MI State Rep Larry Inman faces calls for resignation after federal bribery indictment

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Larry Inman

Republican State Representative Larry Inman is facing calls for his resignation from fellow Michigan Republicans following his recent indictment on federal bribery charges.

Inman was indicted on May 15th following allegations that he had offered his vote, and the votes of 11 other legislators, in exchange for campaign contributions.

Larry Inman indicted for texting bribe solicitations

In June 2016 the Michigan Legislature voted to repeal a 1965 law requiring the state to pay union-level wages to all workers on all publicly-funded construction projects. The repeal passed only narrowly in the House, 56-53, thanks in part to Representative Larry Inman (Republican – Traverse City).

In a federal grand jury indictment unsealed on May 15th, Inman has been accused of offering to instead vote against the repeal in exchange for campaign contributions.

In a series of texts with officials from the Michigan Regional Council of Carpenters and Millwrights, he allegedly discussed bringing 11 other Republican members with him, and discussed how much money it might take.

According to court documents, one text from Inman read: “People will not go down for $5,000, not that we dont appreciate it. Get with all the trades by Monday. I would suggest doubling what you given on Tuesday, asap, we never had this discussion..”

Inman has denied the allegations.

“I am innocent of these charges,” he said in a statement. “I have never compromised the integrity of my vote on any issue. I have always represented by constituency honestly and legally. I intend to vigorously defend the charges and my reputation.”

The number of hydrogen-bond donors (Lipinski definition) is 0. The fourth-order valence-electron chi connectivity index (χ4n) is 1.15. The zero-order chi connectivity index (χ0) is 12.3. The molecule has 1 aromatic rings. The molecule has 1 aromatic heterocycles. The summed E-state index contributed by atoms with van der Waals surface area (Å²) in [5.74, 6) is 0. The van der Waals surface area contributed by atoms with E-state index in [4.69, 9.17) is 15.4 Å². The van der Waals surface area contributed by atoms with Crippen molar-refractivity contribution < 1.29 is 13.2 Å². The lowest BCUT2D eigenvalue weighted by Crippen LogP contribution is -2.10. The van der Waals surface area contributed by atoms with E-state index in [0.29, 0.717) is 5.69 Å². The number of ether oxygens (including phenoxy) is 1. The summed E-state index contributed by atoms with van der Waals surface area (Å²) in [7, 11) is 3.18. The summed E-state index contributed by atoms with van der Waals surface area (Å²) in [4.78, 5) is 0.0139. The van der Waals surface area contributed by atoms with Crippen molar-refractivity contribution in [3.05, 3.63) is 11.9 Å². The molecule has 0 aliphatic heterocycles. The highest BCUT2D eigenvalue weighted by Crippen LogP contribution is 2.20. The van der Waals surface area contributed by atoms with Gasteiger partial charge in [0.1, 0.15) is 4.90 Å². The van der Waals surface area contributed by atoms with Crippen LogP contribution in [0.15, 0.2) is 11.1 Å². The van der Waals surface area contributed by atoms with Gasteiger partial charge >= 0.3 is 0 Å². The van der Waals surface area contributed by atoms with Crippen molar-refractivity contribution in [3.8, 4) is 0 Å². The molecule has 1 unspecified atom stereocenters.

If convicted Inman could be sentenced for up to 20 years for attempted extortion, 10 years for solicitation, and 5 years for lying to an FBI official.

Speaking on behalf of the Michigan Regional Council of Carpenters and Millwrights, Mike Jackson said, “Our members deserve elected officials who vote on the merits of a bill, and how it will affect us as taxpayers and hardworking people. We’re glad that Larry Inman is being brought to justice.”

Inman regrets not picking up the phone

In an interview given the day after his indictment with MLive, Larry Inman regretted conducting his conversation with the carpenters’ union by text.

“I was never a texter,” he said. “If I had something to say, I would either call them – and that’s what I should have done in the long run, because texts can be misinterpreted.”

The names of the 11 legislators Inman had indicated were open to changing their votes were redacted from the indictment. In the interview Inman said he did not know their names.

He also resolutely maintained his innocence of all charges.

“There isn’t any amount of money in this world that can buy my vote or my integrity,” he said.

Republicans call on Inman to resign

Immediately after the indictment was made public, Michigan’s Republican leadership began calling for Larry Inman’s resignation.

“The conduct and text messages sent by Rep. Larry Inman are completely out of line and completely against the spirit of this entire institution,” Republican House Speaker Lee Chatfield told reporters on May 16th.

Chatfield also removed Inman from his committee assignments.

Writing on Facebook on May 17th, fellow Republican House member Triston Cole also called on Inman to step down.

“I did get a chance to speak with Rep. Inman today, and I asked him to resign,” he said.

“I have looked over some of his text messages over the past couple of days, and the way he conducted his business is completely inappropriate. Honestly, it’s hard to believe.”

Rep Jack O’Malley was more willing to give Inman the benefit of the doubt, but still thinks he should step down.

In a statement he said, “A resignation is not an admission of guilt…His resignation would also allow him time to focus vigorously on his defense. I wish Representative Inman nothing but the best as he fights to defend his reputation.”

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